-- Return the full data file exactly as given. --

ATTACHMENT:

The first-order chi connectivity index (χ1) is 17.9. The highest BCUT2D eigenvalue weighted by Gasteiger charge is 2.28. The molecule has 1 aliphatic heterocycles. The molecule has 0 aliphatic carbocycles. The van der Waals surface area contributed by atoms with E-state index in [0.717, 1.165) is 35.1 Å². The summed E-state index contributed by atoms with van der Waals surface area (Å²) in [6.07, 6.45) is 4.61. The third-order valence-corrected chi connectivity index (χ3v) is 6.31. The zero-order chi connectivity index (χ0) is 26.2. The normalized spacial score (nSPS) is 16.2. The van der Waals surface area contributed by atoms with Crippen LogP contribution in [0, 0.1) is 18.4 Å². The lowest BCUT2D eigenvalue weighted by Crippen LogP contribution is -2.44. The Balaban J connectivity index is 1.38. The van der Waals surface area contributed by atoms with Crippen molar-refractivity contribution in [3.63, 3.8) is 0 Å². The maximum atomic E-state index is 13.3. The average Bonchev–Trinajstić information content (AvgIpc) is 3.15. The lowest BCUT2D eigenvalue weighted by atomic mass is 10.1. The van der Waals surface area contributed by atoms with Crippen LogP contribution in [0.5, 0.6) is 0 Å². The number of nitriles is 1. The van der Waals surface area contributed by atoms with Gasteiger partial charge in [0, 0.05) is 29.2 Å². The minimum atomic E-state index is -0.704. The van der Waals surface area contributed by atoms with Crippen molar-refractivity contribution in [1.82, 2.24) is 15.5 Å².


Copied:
The first-order chi connectivity index (χ1) is 17.9. The highest BCUT2D eigenvalue weighted by Gasteiger charge is 2.28. The molecule has 1 aliphatic heterocycles. The molecule has 0 aliphatic carbocycles. The van der Waals surface area contributed by atoms with E-state index in [0.717, 1.165) is 35.1 Å². The summed E-state index contributed by atoms with van der Waals surface area (Å²) in [6.07, 6.45) is 4.61. The third-order valence-corrected chi connectivity index (χ3v) is 6.31. The zero-order chi connectivity index (χ0) is 26.2. The normalized spacial score (nSPS) is 16.2. The van der Waals surface area contributed by atoms with Crippen LogP contribution in [0, 0.1) is 18.4 Å². The lowest BCUT2D eigenvalue weighted by Crippen LogP contribution is -2.44. The Balaban J connectivity index is 1.38. The van der Waals surface area contributed by atoms with Crippen molar-refractivity contribution in [3.63, 3.8) is 0 Å². The maximum atomic E-state index is 13.3. The average Bonchev–Trinajstić information content (AvgIpc) is 3.15. The lowest BCUT2D eigenvalue weighted by atomic mass is 10.1. The van der Waals surface area contributed by atoms with Crippen LogP contribution in [0.5, 0.6) is 0 Å². The number of nitriles is 1. The van der Waals surface area contributed by atoms with Gasteiger partial charge in [0, 0.05) is 29.2 Å². The minimum atomic E-state index is -0.704. The van der Waals surface area contributed by atoms with Crippen molar-refractivity contribution in [1.82, 2.24) is 15.5 Å².